[Talk-GB] The Guardian asks: "What will you do with Ordnance Survey's data?"
Martin - CycleStreets
list-osm-talk-gb at cyclestreets.net
Fri Mar 26 21:24:28 GMT 2010
A somewhat premature and speculative article, I think, but surely this
raises huge questions for OSM in the UK? Apologies if I have missed
discussion or am looking on the wrong list..
What will you do come April 1, when Ordnance Survey goes free?
Posted by Charles Arthur, Friday 26 March 2010 17.52 GMT
You hadn't heard? You should have. In a big victory for the Free Our Data
campaign, Gordon Brown has announced that various sets of OS data -
presently expected to be vector and raster datasets from 1:25,000 up to
1:50,000 maps will be made available for free reuse, including commercial
That's going to create the possibility of paper maps created using OS data,
but which are tailored to specific niche uses - rambling, climbing,
canoeing, horse-riding, tourism, say.
Then there are all the potential online uses - which the Show Us A Better
Way competition, and its winners, could exploit in all sorts of ways that
they weren't able to before.
One of the key changes that's expected to take effect is the removal of the
"derived data" restriction - under which Ordnance Survey claimed that if
you used its maps (physical or digital) to create a dataset, then it had
copyright on the new product. Broadly like Microsoft claiming a share on
the royalties for your book because you wrote it with Word. (Not exactly,
of course, because you generally need a map to view the map-derived
The "derived data" argument has been one of the fiercest, if out of sight
of most consumers, in the geographic world. Local government didn't like it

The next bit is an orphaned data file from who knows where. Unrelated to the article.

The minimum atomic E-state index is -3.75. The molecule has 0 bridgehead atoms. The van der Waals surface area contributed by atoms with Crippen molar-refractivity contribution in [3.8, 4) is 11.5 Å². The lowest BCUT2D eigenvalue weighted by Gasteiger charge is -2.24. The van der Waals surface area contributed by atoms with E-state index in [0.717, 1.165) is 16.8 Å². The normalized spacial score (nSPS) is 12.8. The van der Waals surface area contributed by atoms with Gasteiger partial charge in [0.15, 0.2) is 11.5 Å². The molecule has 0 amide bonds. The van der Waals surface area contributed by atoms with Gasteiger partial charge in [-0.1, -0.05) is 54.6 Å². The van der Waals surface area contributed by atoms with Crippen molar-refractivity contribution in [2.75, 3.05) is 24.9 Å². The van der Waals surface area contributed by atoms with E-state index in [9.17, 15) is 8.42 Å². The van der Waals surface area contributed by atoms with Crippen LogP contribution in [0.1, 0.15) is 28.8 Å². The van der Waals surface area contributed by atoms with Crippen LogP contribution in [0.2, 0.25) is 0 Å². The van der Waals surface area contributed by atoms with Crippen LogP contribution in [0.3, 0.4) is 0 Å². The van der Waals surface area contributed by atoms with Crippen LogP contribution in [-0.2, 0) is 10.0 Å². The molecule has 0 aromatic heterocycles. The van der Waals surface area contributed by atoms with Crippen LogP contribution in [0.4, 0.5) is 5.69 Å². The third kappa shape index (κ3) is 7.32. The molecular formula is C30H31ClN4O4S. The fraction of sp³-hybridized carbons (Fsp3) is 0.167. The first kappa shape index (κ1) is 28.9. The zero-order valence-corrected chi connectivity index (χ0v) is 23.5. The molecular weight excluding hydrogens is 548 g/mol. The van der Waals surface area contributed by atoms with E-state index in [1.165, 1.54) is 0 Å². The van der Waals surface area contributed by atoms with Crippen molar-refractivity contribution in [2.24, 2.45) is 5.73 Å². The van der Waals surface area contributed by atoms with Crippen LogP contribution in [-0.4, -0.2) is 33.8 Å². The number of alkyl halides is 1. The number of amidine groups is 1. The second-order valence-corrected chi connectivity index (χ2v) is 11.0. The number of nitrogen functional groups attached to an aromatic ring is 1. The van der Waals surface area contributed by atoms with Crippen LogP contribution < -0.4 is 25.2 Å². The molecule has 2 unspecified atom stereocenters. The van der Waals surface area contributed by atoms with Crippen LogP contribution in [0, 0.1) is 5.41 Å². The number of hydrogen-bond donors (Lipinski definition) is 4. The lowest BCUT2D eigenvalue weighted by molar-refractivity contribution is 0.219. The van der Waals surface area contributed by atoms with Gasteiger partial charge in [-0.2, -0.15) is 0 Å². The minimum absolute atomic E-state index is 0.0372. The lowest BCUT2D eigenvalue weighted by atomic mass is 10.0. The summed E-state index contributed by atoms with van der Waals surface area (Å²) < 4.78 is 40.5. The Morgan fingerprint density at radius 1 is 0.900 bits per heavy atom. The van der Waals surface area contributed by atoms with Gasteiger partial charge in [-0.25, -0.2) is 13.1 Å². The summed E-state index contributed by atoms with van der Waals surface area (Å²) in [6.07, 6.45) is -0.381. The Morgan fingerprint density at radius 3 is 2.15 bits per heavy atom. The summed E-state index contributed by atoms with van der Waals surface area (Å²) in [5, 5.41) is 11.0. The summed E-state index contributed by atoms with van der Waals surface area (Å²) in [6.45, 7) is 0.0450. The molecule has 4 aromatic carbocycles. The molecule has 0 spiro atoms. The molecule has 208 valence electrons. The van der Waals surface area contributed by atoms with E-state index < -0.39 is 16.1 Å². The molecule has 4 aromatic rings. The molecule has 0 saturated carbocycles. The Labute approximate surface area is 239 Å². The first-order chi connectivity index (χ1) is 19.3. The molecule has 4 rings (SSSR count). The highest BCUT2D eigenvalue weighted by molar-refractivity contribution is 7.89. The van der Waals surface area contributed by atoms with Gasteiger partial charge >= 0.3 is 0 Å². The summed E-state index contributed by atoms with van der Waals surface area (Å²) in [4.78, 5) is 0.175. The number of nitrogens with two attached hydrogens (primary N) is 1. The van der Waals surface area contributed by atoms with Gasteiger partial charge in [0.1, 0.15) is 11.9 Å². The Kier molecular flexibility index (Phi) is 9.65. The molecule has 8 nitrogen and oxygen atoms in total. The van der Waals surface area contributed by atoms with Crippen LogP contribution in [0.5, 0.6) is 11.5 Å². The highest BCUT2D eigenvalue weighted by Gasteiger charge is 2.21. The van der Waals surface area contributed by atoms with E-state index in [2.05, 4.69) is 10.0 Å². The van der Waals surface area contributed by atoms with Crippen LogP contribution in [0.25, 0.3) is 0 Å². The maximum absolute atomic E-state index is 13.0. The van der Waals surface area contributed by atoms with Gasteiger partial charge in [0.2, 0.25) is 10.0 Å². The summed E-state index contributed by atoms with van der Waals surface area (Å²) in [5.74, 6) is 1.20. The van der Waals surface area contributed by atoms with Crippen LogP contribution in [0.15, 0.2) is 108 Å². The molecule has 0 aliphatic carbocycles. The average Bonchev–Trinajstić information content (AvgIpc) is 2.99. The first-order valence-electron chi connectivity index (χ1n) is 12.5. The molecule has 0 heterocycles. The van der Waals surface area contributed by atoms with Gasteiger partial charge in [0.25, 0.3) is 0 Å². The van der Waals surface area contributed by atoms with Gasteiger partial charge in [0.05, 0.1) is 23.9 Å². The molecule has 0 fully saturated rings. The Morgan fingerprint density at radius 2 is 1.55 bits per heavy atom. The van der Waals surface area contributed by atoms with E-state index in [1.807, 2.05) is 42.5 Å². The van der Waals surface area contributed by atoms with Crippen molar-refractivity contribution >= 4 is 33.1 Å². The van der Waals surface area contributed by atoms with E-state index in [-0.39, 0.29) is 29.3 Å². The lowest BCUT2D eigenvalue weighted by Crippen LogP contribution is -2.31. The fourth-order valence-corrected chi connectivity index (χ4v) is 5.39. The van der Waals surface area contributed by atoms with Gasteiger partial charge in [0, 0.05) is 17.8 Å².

at all, as we explained in November 2008.
The other interesting question is whether OpenStreetMap will incorporate
the released OS data - expected to go under a Creative Commons Attribution
licence - into its database. That would at a stroke mean that it will cover
the whole of Britain. (OSM will, we're sure, want to wait until it sees the
precise details of the licences and the datasets to comment.)
But we're definitely interested to hear how you'd like to see the OS data
The details of how the release of this data haven't been released either,
but my understanding is that it will receive direct funding from the
Treasury, which has made a financial commitment to cover the revenue lost
from selling those datasets - reckoned to be about £20m. That still leaves
the OS's large-scale MasterMap as a paid-for product, producing about £80m
of revenue, and a good - lion's? - share of its profits.
The other question is what will happen to the traditional OS maps. We
expect to have more on that next week.
But for now - what would you do with those datasets?
Martin, ** CycleStreets - For Cyclists, By Cyclists
Developer, CycleStreets ** http://www.cyclestreets.net/
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